Off Broadway Reviews
As Leamer depicts the matriarch of the Kennedy clan, and especially as she's played with icy precision by Kathleen Chalfant, Rose is seemingly alone in her family at not having been directly affected by the corrosive capabilities of excessive pride. But she may have an even heavier burden to bear: watching her husband and most of her children waste away, one at a time, because they're confronted with the fact that none of them can completely escape the consequences of their actions.
It's an incisive, sobering take on the family with perhaps the greatest claim (earned or otherwise) to American royalty, but one that works well enough within the extremely limited boundaries Leamer has set. That means he restricts his focus to Rose, holding court in her Hyannis Port home in the summer of 1969, after a rather eventful week. Sure, there was that little moon landing thing (one of her sons did have something to do with that), but more important for her is that her youngest son, Edward (aka Ted), drove his car off of a bridge in Chappaquiddick and left his passenger, one Mary Jo Kopechne, there for hours to suffocate to death.
It's a terrible misfortune for the Kennedys, to be sure, but she's quick to remind us it's only the latest of many. Her husband Joe's career in politics was cut short when, as ambassador to the United Kingdom in the late 1930s, he urged Britain to make peace with Hitler-run Germany and publicly criticized Eleanor Roosevelt. (He's now suffered a stroke and is sequestered upstairs and out of sight.) First son Joe Jr. died fighting in World War II. Kathleen, the second-oldest girl, married out of the Kennedy's cherished Catholic faith and died in a plane crash. Patricia married Peter Lawford and was driven to drink. John and Robert you've probably heard of, and thus won't be dwelt upon here.
Maybe most devastating was the fate of Rose's eldest daughter, Rosemary. Born slow (a nurse made Rose hold her in during birth, thus depriving her brain of much-needed oxygen), she was hidden from the public for many years, and was compelled by Joe Sr. to get a lobotomy at age 23a treatment that reduced her mental capacity to that of a 3-year-old. She was shipped off to a hospital where she would not embarrass anyone, but there are few more vivid symbols of just how far the Kennedys believed their hands could reach.
As Rose unfolds over a just-pushing-it length of 90 minutes, Joe Sr. emerges as the clan's unfortunate role model, and someone against whom Rose must act as a corrective. She's pained by his womanizing and coldness, but can't leave him (which isn't to say she didn't explore the possibility) and, relegated to the status of something of an outsider in her own existence, Rose sees more clearly as the time wears on just what her husband's roleand hershas been in bringing the Kennedys to their current state of crisis.
It's rarely a riveting evening, and anyone with merely a passing familiarity of the Kennedys will find few genuine surprises in it. But it unveils enough seldom-aired complexities to at least stay interesting. The production could be sharper: Director Caroline Reddick Lawson has gone small and simple, when more sweep and grandeur are called for; we need to be true subjects in Rose's kingdom, but instead it always seems remote. Anya Klepikov's set doesn't do much to help with the illusion, and Jane Greenwood's white upper-crust costume and Caitlin Smith Rapoport's lighting are standard-issue. And the projections (from Klepikov and Lianne Arnold), drawn from the many family photos Rose keeps in her home, have a dusty-TV-biography feel that doesn't amplify any latent drama.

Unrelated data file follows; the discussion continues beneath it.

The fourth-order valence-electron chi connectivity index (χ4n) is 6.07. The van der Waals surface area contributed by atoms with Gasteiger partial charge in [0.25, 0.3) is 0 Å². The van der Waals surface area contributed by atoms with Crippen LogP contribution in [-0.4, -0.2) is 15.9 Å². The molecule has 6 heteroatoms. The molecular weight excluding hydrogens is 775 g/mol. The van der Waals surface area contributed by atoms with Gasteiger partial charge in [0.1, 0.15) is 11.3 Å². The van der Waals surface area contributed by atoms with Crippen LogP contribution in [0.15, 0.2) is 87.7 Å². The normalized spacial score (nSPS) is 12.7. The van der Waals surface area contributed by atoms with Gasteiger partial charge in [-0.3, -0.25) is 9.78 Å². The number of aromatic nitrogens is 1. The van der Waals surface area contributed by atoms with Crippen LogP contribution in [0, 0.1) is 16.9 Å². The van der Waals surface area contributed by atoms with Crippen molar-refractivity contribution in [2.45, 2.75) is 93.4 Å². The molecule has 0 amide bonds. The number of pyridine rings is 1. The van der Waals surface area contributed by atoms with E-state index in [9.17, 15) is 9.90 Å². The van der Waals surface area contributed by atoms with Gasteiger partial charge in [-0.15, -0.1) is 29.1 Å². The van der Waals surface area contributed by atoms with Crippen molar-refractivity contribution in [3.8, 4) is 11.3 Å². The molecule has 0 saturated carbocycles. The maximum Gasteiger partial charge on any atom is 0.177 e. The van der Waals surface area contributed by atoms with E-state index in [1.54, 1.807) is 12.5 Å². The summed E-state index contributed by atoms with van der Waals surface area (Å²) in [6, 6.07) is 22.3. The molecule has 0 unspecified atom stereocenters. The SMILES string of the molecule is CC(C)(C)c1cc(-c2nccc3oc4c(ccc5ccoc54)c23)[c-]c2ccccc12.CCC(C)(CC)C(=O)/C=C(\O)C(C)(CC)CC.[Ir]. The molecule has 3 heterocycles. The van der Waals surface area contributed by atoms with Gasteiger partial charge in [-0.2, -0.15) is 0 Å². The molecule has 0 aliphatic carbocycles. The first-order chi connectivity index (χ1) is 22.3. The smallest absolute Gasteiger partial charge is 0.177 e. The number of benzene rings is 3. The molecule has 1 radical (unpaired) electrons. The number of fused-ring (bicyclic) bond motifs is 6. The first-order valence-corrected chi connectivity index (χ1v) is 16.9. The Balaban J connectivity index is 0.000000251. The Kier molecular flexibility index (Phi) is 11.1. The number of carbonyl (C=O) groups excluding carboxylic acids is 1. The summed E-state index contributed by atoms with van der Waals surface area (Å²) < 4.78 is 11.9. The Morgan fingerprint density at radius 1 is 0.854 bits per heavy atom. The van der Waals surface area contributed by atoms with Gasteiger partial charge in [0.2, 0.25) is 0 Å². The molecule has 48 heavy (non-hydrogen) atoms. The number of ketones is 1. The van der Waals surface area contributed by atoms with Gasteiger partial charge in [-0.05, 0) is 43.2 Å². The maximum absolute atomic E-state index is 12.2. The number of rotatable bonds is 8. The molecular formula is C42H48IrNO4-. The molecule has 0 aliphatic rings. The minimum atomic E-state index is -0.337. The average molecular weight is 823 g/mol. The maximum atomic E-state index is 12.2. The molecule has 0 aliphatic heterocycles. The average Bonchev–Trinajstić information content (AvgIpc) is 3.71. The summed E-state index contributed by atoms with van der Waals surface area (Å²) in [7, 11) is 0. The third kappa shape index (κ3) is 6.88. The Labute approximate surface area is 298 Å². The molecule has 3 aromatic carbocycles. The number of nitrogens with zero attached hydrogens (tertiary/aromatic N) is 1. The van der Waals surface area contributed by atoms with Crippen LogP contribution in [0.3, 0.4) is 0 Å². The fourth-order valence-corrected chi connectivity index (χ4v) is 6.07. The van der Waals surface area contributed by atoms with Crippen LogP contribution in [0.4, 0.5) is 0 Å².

Not that they have to in any case: Chalfant summons the ghosts of these long-absent, but still-influential, figures better than physical evidence ever could. Seeing their impact on her Rose makes us consider their impact on the country, and in turn the power we've allotted them as our own Massachusetts Windsors. Chalfant's portrayal is articulate and measured, but pointed, every line reading, head turn, and blink choreographed to allow Rose to maintain the appearances that drive her, as seems exactly correct for someone who was always at or near the center of the public attention.
But as Rose's memories pile up around her, she begins to buckle under the strain and wisps of darkness creep into Chalfant's initially sunny portrayal. She stops being a woman who needs to make excuses and becomes one who accepts her deceptively sorry lot. And Chalfant gets better and better, more agonized and agonizingly hollow, as Rose's self-awareness increases.
"When I look up now, I see no stars," she says near the end. "I see no light. I see a sky full of darkness. But I do not look into that blackness. I look at once was. And what forevermore will be remembered." Convincing as the lines may be on their face, the mist through which Rose stares suggests that even she does not fully believe them. And when the battle between reality and fantasy heats up further, she becomes more gripping still in her delusion, trying to sell us on a Camelot-set fairy tale everyoneher most of allknows never existed.
When, in Rose's final moments, Chalfant stands firmly center stage and says, laboring fiercely to keep her voice from breaking, "There is nothing we cannot do," she ensures the irony is overwhelming. Then, and only then, do we see that Rose is no innocent herself, but rather a contributor to the characteristic Kennedy attitude that to this day inspires fascination and, in some quarters, reverence. Behind Chalfant's haunted visage, we see first-hand how that mystique was built on equal parts joy and anguish, as what was assumed to be an eternal bloom wilted beneath America's gaze.